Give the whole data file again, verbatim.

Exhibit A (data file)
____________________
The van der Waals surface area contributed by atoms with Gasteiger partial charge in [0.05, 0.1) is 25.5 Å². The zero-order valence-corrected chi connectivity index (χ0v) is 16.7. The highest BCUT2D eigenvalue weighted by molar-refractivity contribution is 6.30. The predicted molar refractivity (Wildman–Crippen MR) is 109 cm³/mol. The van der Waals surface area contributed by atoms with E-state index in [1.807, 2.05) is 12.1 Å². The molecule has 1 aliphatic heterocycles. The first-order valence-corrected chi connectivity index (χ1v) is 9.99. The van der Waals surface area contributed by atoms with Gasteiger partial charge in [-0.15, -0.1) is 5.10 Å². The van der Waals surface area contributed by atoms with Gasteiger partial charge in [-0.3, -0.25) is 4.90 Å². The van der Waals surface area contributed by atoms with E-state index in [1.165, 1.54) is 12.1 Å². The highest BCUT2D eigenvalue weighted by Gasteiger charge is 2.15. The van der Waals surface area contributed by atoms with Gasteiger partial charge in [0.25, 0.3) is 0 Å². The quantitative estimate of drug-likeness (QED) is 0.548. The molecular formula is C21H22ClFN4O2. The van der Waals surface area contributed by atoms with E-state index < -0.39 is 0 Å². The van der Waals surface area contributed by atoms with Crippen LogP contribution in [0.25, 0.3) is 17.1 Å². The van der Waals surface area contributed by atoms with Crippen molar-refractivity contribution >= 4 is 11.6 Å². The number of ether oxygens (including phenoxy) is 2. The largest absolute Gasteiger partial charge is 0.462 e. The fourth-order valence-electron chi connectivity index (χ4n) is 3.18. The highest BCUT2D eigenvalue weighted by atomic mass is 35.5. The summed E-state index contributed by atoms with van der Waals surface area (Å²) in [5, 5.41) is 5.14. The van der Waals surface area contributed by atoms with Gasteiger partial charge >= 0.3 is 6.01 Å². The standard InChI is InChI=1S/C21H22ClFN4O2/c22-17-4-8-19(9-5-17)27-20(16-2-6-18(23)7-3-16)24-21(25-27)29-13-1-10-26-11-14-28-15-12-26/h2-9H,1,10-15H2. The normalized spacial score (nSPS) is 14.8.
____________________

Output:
The van der Waals surface area contributed by atoms with Gasteiger partial charge in [0.05, 0.1) is 25.5 Å². The zero-order valence-corrected chi connectivity index (χ0v) is 16.7. The highest BCUT2D eigenvalue weighted by molar-refractivity contribution is 6.30. The predicted molar refractivity (Wildman–Crippen MR) is 109 cm³/mol. The van der Waals surface area contributed by atoms with E-state index in [1.807, 2.05) is 12.1 Å². The molecule has 1 aliphatic heterocycles. The first-order valence-corrected chi connectivity index (χ1v) is 9.99. The van der Waals surface area contributed by atoms with Gasteiger partial charge in [-0.15, -0.1) is 5.10 Å². The van der Waals surface area contributed by atoms with Gasteiger partial charge in [-0.3, -0.25) is 4.90 Å². The van der Waals surface area contributed by atoms with E-state index in [1.165, 1.54) is 12.1 Å². The highest BCUT2D eigenvalue weighted by Gasteiger charge is 2.15. The van der Waals surface area contributed by atoms with Gasteiger partial charge in [0.25, 0.3) is 0 Å². The quantitative estimate of drug-likeness (QED) is 0.548. The molecular formula is C21H22ClFN4O2. The van der Waals surface area contributed by atoms with E-state index < -0.39 is 0 Å². The van der Waals surface area contributed by atoms with Crippen LogP contribution in [0.25, 0.3) is 17.1 Å². The van der Waals surface area contributed by atoms with Crippen molar-refractivity contribution >= 4 is 11.6 Å². The number of ether oxygens (including phenoxy) is 2. The largest absolute Gasteiger partial charge is 0.462 e. The fourth-order valence-electron chi connectivity index (χ4n) is 3.18. The highest BCUT2D eigenvalue weighted by atomic mass is 35.5. The summed E-state index contributed by atoms with van der Waals surface area (Å²) in [5, 5.41) is 5.14. The van der Waals surface area contributed by atoms with Gasteiger partial charge >= 0.3 is 6.01 Å². The standard InChI is InChI=1S/C21H22ClFN4O2/c22-17-4-8-19(9-5-17)27-20(16-2-6-18(23)7-3-16)24-21(25-27)29-13-1-10-26-11-14-28-15-12-26/h2-9H,1,10-15H2. The normalized spacial score (nSPS) is 14.8.